During the 1960s and 1970s, Disneyland was attracting visitors from all corners of the world, including Japan. A significant number of Japanese tourists flocked to Anaheim to experience Walt Disney’s creation. To cater to this growing market, it wasn’t just the Disneyland Hotel that aimed to capture the attention of Japanese tourists. The Japanese Village in Buena Park, inspired by a similar attraction in Nara, Japan, was another significant spot.

These attractions sought to provide a taste of Japanese culture and hospitality, showcasing elements like tea ceremonies and beautiful ponds with rare carp and black swans. However, the Japanese Village closed its doors in 1975, likely due to the highly competitive nature of the Southern California tourist market.

The Emergence of the Emerald of Anaheim

With the surge in Japanese tourism, an opportunity arose—the construction of the Emerald of Anaheim, later known as the Disneyland Pacific Hotel. In May 1984, this 15-story hotel opened its doors.

What made the Emerald unique was its ownership. It was built not by The Walt Disney Company or the Oriental Land Company (which operated Tokyo Disneyland) but by the Tokyu Group. This group of Japanese businessmen already had a pair of hotels in Hawaii and saw potential in Anaheim’s proximity to Disneyland. Thus, they decided to embark on this new venture, specifically designed to cater to Japanese tourists looking to experience Southern California.

Financial Challenges and a Changing Landscape

The late 1980s brought about two significant financial crises in Japan—the crash of the NIKKEI stock market and the collapse of the Japanese real estate market. These crises had far-reaching effects, causing Japanese tourists to postpone or cancel their trips to the United States. As a result, reservations at the Emerald of Anaheim dwindled.

To adapt to these challenging times, the Tokyu Group merged the Emerald brand with its Pacific hotel chain, attempting to weather the storm. However, the financial turmoil took its toll on the Emerald, and changes were imminent.

The Transition to the Disneyland Pacific Hotel

In 1995, The Walt Disney Company took a significant step by purchasing the hotel formerly known as the Emerald of Anaheim for $35 million. This acquisition marked a change in the hotel’s fortunes. With Disney now in control, the hotel underwent a name change, becoming the Disneyland Pacific Hotel.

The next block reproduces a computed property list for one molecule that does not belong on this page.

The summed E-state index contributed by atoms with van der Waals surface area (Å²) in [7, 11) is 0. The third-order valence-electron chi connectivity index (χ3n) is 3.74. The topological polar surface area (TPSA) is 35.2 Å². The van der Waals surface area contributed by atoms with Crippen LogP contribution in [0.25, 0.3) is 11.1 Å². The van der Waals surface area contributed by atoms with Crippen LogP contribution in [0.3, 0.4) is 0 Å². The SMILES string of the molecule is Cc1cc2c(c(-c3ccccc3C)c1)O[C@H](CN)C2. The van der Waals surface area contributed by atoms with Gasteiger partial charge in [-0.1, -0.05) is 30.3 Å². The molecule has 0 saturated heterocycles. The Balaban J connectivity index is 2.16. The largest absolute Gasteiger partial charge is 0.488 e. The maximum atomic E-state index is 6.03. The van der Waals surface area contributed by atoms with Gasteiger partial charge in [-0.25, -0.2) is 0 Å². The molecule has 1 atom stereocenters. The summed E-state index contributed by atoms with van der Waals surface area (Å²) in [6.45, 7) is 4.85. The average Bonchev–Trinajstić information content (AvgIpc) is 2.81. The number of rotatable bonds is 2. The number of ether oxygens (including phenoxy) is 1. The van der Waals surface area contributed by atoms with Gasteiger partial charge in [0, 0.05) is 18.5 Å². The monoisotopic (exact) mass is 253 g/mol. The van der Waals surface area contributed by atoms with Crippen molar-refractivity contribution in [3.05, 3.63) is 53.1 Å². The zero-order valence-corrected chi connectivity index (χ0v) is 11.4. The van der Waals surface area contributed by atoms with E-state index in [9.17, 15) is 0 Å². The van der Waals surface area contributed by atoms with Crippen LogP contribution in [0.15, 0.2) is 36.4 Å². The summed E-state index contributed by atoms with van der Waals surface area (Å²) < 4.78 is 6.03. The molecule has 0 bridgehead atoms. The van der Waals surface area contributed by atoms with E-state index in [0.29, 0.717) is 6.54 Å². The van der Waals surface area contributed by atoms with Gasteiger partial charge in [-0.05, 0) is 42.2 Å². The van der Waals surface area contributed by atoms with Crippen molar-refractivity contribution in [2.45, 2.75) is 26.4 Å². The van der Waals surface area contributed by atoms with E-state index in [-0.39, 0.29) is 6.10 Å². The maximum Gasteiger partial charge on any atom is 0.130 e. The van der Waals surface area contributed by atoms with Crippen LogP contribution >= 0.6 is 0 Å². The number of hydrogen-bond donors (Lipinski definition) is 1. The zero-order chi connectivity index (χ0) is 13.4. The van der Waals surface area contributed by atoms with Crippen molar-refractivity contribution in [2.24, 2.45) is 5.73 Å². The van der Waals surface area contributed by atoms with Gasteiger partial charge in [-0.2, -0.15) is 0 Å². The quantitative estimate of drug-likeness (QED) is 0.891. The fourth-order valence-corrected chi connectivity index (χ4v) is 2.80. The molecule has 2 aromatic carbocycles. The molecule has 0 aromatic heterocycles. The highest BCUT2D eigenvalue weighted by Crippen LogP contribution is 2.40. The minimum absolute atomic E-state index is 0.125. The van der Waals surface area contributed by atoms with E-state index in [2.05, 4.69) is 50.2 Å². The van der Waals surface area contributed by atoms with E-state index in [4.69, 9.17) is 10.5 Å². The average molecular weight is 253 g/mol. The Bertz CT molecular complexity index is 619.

Transformation to Paradise Pier

The next phase of transformation occurred when Disney decided to rebrand the hotel as Paradise Pier Hotel. This decision aligned with Disney’s broader vision for the Disneyland Resort.

While the structural changes were limited, the hotel underwent a significant cosmetic makeover. Its exterior was painted to complement the color scheme of Paradise Pier, and wave-shaped crenellations adorned the rooftop, creating an illusion of seaside charm. This transformation was Disney’s attempt to seamlessly integrate the hotel into the Paradise Pier theme of Disney’s California Adventure Park.

Looking Beyond Paradise Pier: The Shift to Pixar Place

In 2018, Disneyland Resort rebranded Paradise Pier as Pixar Pier, a thematic area dedicated to celebrating the beloved characters and stories from Pixar Animation Studios. As a part of this transition, it became evident that the hotel formally known as the Disneyland Pacific Hotel could no longer maintain its Paradise Pier theme.

With Pixar Pier in full swing and two successful Pixar-themed hotels (Toy Story Hotels in Shanghai Disneyland and Tokyo Disneyland), Disney decided to embark on a new venture—a hotel that would celebrate the vast world of Pixar. The result is Pixar Place Hotel, a 15-story tower that embraces the characters and stories from multiple Pixar movies and shorts. This fully Pixar-themed hotel is a first of its kind in the United States.

The Future of Pixar Place and Disneyland Resort

As we look ahead to the future, the Disneyland Resort continues to evolve. The recent news of a proposed $1.9 billion expansion as part of the Disneyland Forward project indicates that the area surrounding Pixar Place is expected to see further changes. Disneyland’s rich history and innovative spirit continue to shape its destiny.

In conclusion, the history of the Pixar Place Hotel is a testament to the ever-changing landscape of Disneyland Resort. From its humble beginnings as the Disneyland Hotel to its transformation into the fully Pixar-themed Pixar Place Hotel, this establishment has undergone several iterations. As Disneyland Resort continues to grow and adapt, we can only imagine what exciting developments lie ahead for this iconic destination.

If you want to hear more stories about the History of the Pixar Place hotel, check our special edition of Disney Unpacked over on YouTube.

Stay tuned for more updates and developments as we continue to explore the fascinating world of Disney, one story at a time.